Security versus Stress of Spring Check In


A student swipes into Buckley Residence Hall. This is the first semester that students are required to self check-in following winter break. (Jason Jiang/ The Daily Campus)

On Wednesday, students who had yet to check in online using their My Housing accounts were subject to lose card access to their buildings. Students were notified of this new step during the move in process over break through their emails. While this was established to ensure security, the task and possible consequences of not doing it seem to add unnecessary stress to an already busy period of adjustment for students.

During break, students received a handful emails dating back to Jan. 6 from the Department of Residential Life that notifying them of this new process. Other than those emails, a few papers scatter dorm halls vaguely calling out for students to check in. However, for many students break is a pause from university life which means not checking student email addresses or considering the move in process, and the occasional sign concerning check in easily gets lost among the many other posters that scatter dorm halls about events, activities, and rules. For some, this process could have gone completely unknown until they were trying to get into their building Wednesday.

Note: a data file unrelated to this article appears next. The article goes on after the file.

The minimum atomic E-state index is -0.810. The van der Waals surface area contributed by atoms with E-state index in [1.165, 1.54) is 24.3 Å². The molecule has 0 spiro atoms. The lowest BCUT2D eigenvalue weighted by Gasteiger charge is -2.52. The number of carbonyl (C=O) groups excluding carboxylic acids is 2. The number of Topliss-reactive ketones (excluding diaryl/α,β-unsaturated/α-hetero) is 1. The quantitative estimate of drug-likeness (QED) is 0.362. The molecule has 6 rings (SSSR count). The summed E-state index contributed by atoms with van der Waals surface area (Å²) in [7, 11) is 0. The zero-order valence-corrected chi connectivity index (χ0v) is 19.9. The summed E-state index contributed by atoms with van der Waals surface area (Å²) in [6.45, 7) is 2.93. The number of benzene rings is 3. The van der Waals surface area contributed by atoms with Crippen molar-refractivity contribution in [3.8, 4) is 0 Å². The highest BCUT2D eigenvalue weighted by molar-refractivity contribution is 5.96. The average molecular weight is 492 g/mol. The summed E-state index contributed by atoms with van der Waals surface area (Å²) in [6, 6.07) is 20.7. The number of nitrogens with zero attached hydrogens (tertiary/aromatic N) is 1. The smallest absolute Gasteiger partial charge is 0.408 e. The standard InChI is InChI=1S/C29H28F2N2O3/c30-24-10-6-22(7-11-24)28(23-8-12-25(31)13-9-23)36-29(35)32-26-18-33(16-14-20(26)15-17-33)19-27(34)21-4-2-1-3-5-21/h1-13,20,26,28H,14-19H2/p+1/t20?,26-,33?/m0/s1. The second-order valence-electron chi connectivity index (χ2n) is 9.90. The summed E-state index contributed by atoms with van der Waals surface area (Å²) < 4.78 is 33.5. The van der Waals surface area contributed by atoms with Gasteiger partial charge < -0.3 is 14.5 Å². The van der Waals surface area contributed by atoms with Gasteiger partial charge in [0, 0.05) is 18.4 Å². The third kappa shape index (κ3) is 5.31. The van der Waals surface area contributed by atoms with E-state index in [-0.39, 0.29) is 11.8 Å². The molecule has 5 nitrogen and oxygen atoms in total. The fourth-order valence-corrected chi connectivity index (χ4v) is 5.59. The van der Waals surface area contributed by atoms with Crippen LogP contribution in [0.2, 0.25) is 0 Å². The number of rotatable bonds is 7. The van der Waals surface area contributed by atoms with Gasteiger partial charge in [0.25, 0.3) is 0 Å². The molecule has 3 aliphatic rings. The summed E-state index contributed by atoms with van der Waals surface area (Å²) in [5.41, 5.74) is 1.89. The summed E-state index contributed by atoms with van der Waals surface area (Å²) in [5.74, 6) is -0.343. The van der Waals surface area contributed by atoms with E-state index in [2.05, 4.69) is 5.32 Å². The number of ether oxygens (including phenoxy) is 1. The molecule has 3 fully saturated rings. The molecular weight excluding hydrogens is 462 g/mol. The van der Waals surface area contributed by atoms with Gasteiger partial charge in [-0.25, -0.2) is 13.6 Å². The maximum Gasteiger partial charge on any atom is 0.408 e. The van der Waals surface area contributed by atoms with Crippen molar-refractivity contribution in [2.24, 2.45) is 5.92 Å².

Considering past problems with card access granting students access to previous dorm buildings, it is great to see this focus on the security of buildings requiring card access. Yet, requiring students to notify the university that they wish to use a room for which they are being charged seems unnecessary. The university should be aware of where students are living from previous processes each student is required to complete in order to establish their on campus living situations. The university claims that this check in aims to see which continuing students are here, but as long as a student is being charged for their room, it makes sense that they should have access to it. Requiring this additional step seems to add redundancy in information already available to the university while the risk of a student living on campus not checking in might cause extreme worry and stress during an already stressful week.

It is great that the university continuously tries to address and increase security for students living on campus; however, when the risk is the stress of losing card access to your dorm building, the university must consider whether requiring students to provide redundant information is worth it.

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